Maybe it was the end of a nearly two-week viral infection that had taken over my mind and body; maybe it was because my throat didn’t hurt anymore and I could swallow without my ears popping.
But I like to think it was purely just the salty air, the palm trees that lined the coast, the sunshine, the soft white sand, and the ocean.
I felt the change, the shift of mindset when the ocean was visible from the window but before the plane even touched the ground; it was when my eyes fixated on the blue waters below me that I instantly began to feel not just better but revived.
Travel burnout is a real thing; between being sick for well over a week, pmsing, loud hostel mates, beach withdrawals, and insane heat in a new, relatively dirty city do not make an ideal combination for a traveler in an already developing slump. I didn’t like the way I felt – I didn’t like the mindset I was in. I felt bored, unexcited, unwilling, trapped. I missed a routine, being in one place, and I was tired of exploring. There’s an infuriating paradox of travel and life; you want the opposite of what you have. I didn’t know how to make myself appreciate all that I was experiencing. I couldn’t remember how.
But the sight of the beach made me feel at home. It reminded me of all the things I was excited for. The human memory is a remarkable thing; the way we create memories through sounds, sights, smells, feelings, emotions – and the way those memories can make us feel the same way all over again. Nostalgia is a real bitch, sometimes – but it can be a friendly reminder, as well. In this case, I felt rejuvenated, refreshed, as if the waves of the sea had washed away the last 3 months of grueling travel and restarted my excitement for what’s to come. And I wasn’t sick anymore, so that was a huge plus. Every day that I woke up, I felt better.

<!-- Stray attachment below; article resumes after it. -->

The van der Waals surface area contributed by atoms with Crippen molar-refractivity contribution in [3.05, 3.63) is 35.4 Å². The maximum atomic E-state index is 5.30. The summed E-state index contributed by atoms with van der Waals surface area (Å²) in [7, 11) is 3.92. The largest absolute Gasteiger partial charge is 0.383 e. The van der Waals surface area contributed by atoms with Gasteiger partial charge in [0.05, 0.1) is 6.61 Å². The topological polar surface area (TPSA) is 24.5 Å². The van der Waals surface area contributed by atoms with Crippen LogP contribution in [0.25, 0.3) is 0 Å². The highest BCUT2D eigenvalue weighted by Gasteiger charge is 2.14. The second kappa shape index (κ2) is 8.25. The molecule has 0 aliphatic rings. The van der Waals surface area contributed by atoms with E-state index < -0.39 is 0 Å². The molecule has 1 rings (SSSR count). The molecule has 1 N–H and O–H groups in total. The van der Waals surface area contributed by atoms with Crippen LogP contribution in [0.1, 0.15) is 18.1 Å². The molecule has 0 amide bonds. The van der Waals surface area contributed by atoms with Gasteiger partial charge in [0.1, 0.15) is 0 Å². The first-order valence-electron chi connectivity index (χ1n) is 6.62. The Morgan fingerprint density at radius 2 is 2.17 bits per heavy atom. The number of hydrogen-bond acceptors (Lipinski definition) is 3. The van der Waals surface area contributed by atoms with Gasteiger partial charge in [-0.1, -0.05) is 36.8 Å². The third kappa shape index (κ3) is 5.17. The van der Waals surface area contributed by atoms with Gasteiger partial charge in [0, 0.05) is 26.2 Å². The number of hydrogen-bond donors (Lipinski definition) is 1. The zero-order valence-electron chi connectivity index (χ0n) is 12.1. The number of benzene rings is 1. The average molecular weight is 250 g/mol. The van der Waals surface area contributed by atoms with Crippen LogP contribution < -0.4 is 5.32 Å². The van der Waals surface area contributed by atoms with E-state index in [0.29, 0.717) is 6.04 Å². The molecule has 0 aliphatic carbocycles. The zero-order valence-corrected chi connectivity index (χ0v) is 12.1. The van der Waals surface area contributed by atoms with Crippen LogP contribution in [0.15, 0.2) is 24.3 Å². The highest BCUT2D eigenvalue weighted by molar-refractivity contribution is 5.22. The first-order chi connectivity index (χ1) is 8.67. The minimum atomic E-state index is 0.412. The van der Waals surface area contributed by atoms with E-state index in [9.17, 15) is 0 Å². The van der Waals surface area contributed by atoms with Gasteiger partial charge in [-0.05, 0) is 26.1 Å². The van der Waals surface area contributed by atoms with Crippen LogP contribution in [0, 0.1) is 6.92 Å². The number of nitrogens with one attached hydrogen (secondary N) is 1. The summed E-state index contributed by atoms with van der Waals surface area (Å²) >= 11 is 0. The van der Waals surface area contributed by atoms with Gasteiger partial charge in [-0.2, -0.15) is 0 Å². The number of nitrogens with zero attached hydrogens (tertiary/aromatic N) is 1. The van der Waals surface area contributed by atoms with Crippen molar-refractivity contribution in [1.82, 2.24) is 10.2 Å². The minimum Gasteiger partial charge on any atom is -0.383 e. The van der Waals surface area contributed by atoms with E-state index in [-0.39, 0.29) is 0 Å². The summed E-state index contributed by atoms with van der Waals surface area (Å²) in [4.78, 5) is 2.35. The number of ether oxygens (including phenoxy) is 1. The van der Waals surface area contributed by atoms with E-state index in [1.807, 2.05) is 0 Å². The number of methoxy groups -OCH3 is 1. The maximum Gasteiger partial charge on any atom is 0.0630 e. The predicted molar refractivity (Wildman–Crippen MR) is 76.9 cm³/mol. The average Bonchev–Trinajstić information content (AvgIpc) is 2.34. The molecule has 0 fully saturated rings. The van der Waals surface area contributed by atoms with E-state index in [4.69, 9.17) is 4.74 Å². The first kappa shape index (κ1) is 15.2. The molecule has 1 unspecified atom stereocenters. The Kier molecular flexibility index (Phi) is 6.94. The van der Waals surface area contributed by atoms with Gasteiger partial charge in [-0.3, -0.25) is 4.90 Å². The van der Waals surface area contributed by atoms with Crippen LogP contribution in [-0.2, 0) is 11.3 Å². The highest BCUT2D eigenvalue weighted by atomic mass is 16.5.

I give the beach full credit for that. For the last four years, I have lived in Florida – the beach only just a mile away. I would make time for it as often as I humanly possibly could. Over time, I developed a love for nature that I never imagined I would have. It didn’t take long, either. I still remember the first time I truly encountered the sublime; I walked over a hill of sand and was faced with the glistening, bright blue ocean. I had never encountered something so blue, beautiful, and massive in the way that I did in that moment.
Over the course of a year, I fell in love. I learned how to deeply care for something bigger than myself when I fell in love with the sea. I learned how to be comforted by nature instead of people. I told myself that I would take care of it, and my love became unconditional.
I think I underestimated the power of nature; I had spent the last few weeks in a city, and I hadn’t set my eyes on a vast seascape in months. But coming here, to Ngapali Beach in Myanmar, was like going home to the love of my life – it recharged me in ways I didn’t think possible. It gave me the strength to carry on for the next month and a half of traveling before I finally settle down for good.
The power of nature is truly remarkable – have you felt something like this before?
Thank you for reading.
Until next time,
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Myanmar – what do you know about it? Anything? I know that it’s a country of turmoil; there’s a lot of chaos going on in a lot of different places – but that isn’t something you would know by interacting with the locals. The locals here have been some of the friendliest I have ever met; I heard this was the case, but I’ve heard that about most of the places in Southeast Asia. But here it’s really, really true. They are so friendly, so curious, and so just genuinely happy that you’re here.